Applications for this grant are now open until September 18, 2023. The link to the call for proposals is at the end of this article.
The AAAS Dialogue on Science, Ethics, and Religion (DoSER) program is excited to announce a new focus on climate change science with the Climate Science in Theological Education (CSTE) project. This 3-year project, with initial funding from the David and Carol Myers Foundation, will provide grants for seminaries to meaningfully engage forefront climate science in their curriculum and activities. The goals are to equip current and future faith leaders to lead their communities in addressing climate change and to create an atmosphere in places of worship where climate science is considered relevant, complementary, and important to religious worldviews.
DoSER’s CSTE project will encourage participants to engage climate-related science in ways that are tailored to the specific student, faculty, alumni, and broader faith community. Activities funded through the grant can include capacity building, curriculum engagements, ministry-focused activities, or other program activities. Seminaries will host at least one enrichment activity or campus event that addresses theology and a climate-related science topic, such as environmental justice, air quality and health, extreme weather, food security, agriculture and soil science, marine science and ecology, climate migration, or similar topics. For the 2023 cohort, AAAS DoSER will select up to 14 schools to receive a grant of $15,000. Accredited theological education institutions that offer an MDiv program or equivalent for the training of faith leaders may apply.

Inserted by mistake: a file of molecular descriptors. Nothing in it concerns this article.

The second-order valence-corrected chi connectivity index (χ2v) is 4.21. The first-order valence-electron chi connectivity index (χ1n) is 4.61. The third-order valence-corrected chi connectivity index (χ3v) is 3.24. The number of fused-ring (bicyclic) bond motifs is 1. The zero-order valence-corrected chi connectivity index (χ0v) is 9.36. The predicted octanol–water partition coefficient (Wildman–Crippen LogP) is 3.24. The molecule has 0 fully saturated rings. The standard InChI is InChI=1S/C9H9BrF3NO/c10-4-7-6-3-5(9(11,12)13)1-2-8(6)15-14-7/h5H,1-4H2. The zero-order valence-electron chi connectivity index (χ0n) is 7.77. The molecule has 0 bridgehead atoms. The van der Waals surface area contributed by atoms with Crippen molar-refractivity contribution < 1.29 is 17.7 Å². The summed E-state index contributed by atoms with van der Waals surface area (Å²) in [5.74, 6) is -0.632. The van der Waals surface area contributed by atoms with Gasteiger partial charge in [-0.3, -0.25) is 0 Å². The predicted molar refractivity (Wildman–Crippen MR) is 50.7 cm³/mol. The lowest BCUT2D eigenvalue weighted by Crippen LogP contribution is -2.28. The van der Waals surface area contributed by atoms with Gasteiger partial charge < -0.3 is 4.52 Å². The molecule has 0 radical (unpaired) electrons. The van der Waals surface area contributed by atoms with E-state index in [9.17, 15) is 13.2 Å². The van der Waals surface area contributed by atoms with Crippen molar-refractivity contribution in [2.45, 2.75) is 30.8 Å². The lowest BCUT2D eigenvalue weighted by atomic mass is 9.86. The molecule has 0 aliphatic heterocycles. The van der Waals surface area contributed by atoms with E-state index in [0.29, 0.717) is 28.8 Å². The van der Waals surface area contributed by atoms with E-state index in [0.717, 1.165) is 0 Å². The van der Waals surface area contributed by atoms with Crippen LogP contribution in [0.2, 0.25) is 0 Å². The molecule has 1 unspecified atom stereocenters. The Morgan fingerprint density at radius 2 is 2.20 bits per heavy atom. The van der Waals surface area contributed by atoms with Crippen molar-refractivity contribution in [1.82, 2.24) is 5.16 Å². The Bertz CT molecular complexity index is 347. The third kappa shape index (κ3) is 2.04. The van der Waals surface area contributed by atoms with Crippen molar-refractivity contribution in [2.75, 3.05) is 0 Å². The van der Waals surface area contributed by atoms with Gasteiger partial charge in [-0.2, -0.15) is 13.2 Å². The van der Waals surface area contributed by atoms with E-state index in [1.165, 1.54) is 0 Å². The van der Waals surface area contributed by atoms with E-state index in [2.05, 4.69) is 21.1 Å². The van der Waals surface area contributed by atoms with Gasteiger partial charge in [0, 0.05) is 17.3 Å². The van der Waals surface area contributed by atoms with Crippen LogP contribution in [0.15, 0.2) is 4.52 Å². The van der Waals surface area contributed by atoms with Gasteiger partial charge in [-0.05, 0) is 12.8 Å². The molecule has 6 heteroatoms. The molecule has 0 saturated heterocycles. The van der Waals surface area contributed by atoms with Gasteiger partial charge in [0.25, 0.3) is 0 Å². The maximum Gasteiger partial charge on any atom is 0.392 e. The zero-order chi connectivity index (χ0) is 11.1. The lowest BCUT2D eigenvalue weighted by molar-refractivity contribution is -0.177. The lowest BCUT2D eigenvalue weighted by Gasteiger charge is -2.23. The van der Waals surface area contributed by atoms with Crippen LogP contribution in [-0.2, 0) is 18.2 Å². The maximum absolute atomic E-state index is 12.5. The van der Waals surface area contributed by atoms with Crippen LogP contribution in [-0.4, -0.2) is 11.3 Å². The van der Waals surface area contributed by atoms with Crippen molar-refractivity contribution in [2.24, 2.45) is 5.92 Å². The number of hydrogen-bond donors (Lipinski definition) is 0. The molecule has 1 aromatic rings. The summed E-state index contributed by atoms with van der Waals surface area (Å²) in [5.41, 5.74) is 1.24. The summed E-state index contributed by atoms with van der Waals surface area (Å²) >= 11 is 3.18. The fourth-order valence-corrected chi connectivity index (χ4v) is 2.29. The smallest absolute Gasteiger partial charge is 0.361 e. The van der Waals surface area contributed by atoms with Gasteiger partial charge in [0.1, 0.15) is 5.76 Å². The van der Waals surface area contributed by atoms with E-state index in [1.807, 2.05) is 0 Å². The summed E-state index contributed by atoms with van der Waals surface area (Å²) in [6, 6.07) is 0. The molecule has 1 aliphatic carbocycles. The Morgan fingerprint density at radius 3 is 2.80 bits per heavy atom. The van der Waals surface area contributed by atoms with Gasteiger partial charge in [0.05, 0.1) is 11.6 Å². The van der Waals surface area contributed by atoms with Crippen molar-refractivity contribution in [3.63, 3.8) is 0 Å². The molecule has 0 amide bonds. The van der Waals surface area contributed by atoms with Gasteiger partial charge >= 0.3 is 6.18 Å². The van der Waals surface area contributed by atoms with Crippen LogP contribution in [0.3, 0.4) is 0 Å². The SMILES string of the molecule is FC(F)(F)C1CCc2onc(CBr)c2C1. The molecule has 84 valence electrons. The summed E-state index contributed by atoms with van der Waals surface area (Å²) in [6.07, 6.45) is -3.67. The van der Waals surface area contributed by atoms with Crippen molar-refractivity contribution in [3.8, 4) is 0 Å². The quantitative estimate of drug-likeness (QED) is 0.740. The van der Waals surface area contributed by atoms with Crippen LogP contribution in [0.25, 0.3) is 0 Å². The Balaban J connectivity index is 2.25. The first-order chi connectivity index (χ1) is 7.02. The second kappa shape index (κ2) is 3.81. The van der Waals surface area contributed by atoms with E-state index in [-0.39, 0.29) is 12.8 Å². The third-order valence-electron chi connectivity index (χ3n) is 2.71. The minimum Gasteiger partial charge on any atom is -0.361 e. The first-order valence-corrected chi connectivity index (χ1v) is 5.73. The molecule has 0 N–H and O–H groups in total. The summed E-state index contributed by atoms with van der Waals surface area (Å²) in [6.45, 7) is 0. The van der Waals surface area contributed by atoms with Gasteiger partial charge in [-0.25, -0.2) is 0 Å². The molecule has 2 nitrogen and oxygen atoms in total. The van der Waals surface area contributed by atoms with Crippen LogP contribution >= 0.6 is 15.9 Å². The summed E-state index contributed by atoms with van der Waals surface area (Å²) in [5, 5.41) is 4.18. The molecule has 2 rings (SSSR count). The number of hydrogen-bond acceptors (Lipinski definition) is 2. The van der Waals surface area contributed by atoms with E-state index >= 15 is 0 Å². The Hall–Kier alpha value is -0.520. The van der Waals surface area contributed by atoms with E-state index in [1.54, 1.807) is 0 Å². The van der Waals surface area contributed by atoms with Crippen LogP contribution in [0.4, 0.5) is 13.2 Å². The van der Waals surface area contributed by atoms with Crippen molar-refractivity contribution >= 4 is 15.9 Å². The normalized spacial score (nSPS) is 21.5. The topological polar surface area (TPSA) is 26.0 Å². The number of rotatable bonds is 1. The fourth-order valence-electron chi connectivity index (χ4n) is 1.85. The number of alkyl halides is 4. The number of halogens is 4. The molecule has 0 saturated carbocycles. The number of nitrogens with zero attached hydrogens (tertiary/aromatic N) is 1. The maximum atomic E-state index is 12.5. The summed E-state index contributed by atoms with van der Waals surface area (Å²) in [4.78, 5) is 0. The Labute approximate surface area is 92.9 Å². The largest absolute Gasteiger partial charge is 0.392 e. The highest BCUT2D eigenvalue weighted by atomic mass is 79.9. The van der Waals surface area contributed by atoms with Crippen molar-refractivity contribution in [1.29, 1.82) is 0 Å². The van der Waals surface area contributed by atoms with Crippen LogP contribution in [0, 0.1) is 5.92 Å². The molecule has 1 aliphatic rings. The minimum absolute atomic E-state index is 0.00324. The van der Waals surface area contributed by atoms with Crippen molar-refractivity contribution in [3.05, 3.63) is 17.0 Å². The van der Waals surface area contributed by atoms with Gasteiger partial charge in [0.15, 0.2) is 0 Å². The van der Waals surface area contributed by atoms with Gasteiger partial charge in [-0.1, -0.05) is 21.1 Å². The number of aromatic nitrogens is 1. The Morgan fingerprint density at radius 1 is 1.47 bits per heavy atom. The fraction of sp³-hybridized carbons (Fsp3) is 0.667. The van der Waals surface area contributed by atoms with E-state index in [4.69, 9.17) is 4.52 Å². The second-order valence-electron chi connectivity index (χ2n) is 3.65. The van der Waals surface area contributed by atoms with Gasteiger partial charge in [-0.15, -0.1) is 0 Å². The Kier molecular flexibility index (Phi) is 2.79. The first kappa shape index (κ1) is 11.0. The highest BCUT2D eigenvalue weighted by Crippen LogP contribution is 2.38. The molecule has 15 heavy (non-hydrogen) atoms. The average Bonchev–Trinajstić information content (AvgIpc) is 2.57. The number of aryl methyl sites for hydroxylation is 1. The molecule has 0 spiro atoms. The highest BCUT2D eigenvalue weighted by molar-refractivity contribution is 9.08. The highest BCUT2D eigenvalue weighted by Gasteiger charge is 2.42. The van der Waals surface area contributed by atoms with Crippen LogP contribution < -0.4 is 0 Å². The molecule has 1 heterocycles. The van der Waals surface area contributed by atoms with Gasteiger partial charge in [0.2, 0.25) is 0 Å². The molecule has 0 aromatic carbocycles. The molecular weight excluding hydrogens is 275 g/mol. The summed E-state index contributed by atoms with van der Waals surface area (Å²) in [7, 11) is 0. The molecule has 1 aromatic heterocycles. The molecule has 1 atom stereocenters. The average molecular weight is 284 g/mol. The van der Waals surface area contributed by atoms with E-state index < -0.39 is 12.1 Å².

The Climate Science in Theological Education project builds upon the success of DoSER’s previous Science for Seminaries: Integrating Science into Core Theological Education (Science for Seminaries) project (2016-2023), as well as a 2022 pilot project in incorporating climate science into seminary curricula. Science for Seminaries equipped religious leaders with a solid scientific foundation to answer their community’s questions about issues related to science and technology. Selected seminaries had to integrate science into at least two core courses and produce at least one campus-wide science-themed event. Science topics included astronomy, genetics and gene editing, evolution, public health, neuroscience and mental health, and more.
A recent study by the Pew Research Center indicated that over 60% of religiously affiliated Americans strongly believe that the Earth is sacred and that humans have a duty to protect and care for it. However, studies by the Association of the Theological Schools and Pew Research Center also found that many faith leaders feel uncomfortable or even avoid discussions about climate change in religious services because they do not have training in the sciences. DoSER’s CSTE initiative hopes to help future faith leaders feel better equipped to engage climate science within their ministry and communities.